(Rendered from a Bengali poem composed by Swami Vivekananda)

Where darkness is interpreted as light, Where misery passes for happiness, Where disease is pretended to be health, Where the new-born’s cry but shows ’tis alive; Dost thou, O wise, expect happiness here? Where war and competition ceaseless run, Even the father turns against the son, Where “self”, “self”–this always the only note, Dost thou, O wise, seek for peace supreme here? A glaring mixture of heaven and hell, Who can fly from this Samsar of Maya? Fastened in the neck with Karma’s fetters, Say, where can the slave escape for safety? The paths of Yoga and of sense-enjoyment, The life of the householder and Sannyas, Devotion, worship, and earning riches, Vows, Tyaga, and austerities severe, I have seen through them all. What have I known? –Have known there’s not a jot of happiness, Life is only a cup of Tantalus; The nobler is your heart, know for certain, The more must be your share of misery. Thou large-hearted Lover unselfish, know, There’s no room in this sordid world for thee; Can a marble figure e’er brook the blow That an iron mass can afford to bear? Friendless, clad in rags, with no possession, Feeding from door to door on what chance would bring. The frame broken under Tapasya’s weight; What riches, ask thou, have I earned in life? Listen, friend, I will speak my heart to thee; I have found in my life this truth supreme– Buffeted by waves, in this whirl of life, There’s one ferry that takes across the sea. Formulas of worship, control of breath, Science, philosophy, systems varied, Relinquishment, possession, and the life, All these are but delusions of the mind– Love, Love–that’s the one thing, the sole treasure. Vol 4. Page 493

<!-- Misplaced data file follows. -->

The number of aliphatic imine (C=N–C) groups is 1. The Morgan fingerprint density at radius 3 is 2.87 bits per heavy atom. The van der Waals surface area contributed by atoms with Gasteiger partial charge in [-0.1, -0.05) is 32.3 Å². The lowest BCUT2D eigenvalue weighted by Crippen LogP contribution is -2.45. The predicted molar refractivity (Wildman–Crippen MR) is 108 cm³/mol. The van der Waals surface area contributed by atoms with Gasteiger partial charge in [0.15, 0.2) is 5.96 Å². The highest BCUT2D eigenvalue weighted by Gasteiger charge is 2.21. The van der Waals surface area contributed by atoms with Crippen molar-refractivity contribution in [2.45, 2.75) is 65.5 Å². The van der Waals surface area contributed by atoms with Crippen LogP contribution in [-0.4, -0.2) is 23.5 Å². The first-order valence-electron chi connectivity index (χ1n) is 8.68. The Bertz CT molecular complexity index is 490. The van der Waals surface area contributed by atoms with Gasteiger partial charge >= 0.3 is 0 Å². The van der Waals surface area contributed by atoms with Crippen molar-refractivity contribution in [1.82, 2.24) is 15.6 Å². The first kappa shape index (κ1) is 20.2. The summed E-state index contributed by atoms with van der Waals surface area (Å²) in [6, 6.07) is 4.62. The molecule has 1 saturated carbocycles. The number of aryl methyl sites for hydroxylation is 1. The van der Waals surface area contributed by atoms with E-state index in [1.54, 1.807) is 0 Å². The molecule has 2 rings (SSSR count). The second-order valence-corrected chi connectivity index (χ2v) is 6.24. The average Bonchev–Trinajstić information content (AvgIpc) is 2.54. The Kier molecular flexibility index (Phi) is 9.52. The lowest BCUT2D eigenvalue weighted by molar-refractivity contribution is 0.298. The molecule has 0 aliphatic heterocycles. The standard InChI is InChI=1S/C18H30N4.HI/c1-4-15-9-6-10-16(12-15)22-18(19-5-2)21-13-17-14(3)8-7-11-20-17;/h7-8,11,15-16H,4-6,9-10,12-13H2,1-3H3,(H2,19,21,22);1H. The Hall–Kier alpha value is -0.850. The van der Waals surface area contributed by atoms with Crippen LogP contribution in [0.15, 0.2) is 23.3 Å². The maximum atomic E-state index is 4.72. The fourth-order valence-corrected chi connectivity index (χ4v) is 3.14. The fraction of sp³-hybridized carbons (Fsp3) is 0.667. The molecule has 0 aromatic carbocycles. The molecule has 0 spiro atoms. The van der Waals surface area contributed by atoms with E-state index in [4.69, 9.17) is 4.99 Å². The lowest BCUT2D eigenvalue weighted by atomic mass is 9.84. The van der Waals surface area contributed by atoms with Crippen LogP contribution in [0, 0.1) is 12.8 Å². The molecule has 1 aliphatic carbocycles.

HOLD ON YET A WHILE, BRAVE HEART If the sun by the cloud is hidden a bit,
If the welkin shows but gloom, Still hold on yet a while, brave heart, The victory is sure to come.   No winter was but summer came behind, Each hollow crests the wave, They push each other in light and shade; Be steady then and brave.   The duties of life are sore indeed, And its pleasures fleeting, vain, The goal so shadowy seems and dim, Yet plod on through the dark, brave heart, With all thy might and main.   Not a work will be lost, no struggle vain, Though hopes be blighted, powers gone; Of thy loins shall come the heirs to all, Then hold on yet a while, brave soul, No good is e’er undone.   Though the good and the wise in life are few, Yet theirs are the reins to lead, The masses know but late the worth; Heed none and gently guide.   With thee are those who see afar, With thee is the Lord of might, All blessings pour on thee, great soul, To thee may all come right!

(CW Vol 4. Page 389)